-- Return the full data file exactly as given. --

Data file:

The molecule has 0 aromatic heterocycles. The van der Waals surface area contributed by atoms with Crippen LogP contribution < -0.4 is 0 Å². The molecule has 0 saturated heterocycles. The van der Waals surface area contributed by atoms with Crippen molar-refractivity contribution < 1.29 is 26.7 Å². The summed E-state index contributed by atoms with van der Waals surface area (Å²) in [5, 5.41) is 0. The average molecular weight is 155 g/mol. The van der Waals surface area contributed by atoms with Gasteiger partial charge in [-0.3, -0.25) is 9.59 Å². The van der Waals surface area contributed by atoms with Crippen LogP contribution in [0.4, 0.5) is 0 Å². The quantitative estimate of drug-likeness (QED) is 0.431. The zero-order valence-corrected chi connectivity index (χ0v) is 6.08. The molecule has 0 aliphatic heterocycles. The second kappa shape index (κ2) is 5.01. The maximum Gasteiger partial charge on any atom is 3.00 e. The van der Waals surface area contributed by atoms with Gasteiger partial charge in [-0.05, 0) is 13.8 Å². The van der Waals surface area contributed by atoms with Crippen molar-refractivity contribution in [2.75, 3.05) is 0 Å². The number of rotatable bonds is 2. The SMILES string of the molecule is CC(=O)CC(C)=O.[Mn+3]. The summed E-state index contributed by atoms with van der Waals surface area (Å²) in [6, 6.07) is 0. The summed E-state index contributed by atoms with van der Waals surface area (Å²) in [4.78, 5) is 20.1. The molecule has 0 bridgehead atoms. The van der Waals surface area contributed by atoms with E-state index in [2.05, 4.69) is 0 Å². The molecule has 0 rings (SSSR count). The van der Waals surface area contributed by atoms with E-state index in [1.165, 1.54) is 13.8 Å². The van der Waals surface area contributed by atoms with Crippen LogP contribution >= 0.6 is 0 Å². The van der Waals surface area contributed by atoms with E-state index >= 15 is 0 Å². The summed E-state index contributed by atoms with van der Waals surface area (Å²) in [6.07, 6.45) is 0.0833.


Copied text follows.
The molecule has 0 aromatic heterocycles. The van der Waals surface area contributed by atoms with Crippen LogP contribution < -0.4 is 0 Å². The molecule has 0 saturated heterocycles. The van der Waals surface area contributed by atoms with Crippen molar-refractivity contribution < 1.29 is 26.7 Å². The summed E-state index contributed by atoms with van der Waals surface area (Å²) in [5, 5.41) is 0. The average molecular weight is 155 g/mol. The van der Waals surface area contributed by atoms with Gasteiger partial charge in [-0.3, -0.25) is 9.59 Å². The van der Waals surface area contributed by atoms with Crippen LogP contribution in [0.4, 0.5) is 0 Å². The quantitative estimate of drug-likeness (QED) is 0.431. The zero-order valence-corrected chi connectivity index (χ0v) is 6.08. The molecule has 0 aliphatic heterocycles. The second kappa shape index (κ2) is 5.01. The maximum Gasteiger partial charge on any atom is 3.00 e. The van der Waals surface area contributed by atoms with Gasteiger partial charge in [-0.05, 0) is 13.8 Å². The van der Waals surface area contributed by atoms with Crippen molar-refractivity contribution in [2.75, 3.05) is 0 Å². The number of rotatable bonds is 2. The SMILES string of the molecule is CC(=O)CC(C)=O.[Mn+3]. The summed E-state index contributed by atoms with van der Waals surface area (Å²) in [6, 6.07) is 0. The summed E-state index contributed by atoms with van der Waals surface area (Å²) in [4.78, 5) is 20.1. The molecule has 0 bridgehead atoms. The van der Waals surface area contributed by atoms with E-state index in [2.05, 4.69) is 0 Å². The molecule has 0 rings (SSSR count). The van der Waals surface area contributed by atoms with E-state index in [1.165, 1.54) is 13.8 Å². The van der Waals surface area contributed by atoms with Crippen LogP contribution >= 0.6 is 0 Å². The van der Waals surface area contributed by atoms with E-state index >= 15 is 0 Å². The summed E-state index contributed by atoms with van der Waals surface area (Å²) in [6.07, 6.45) is 0.0833.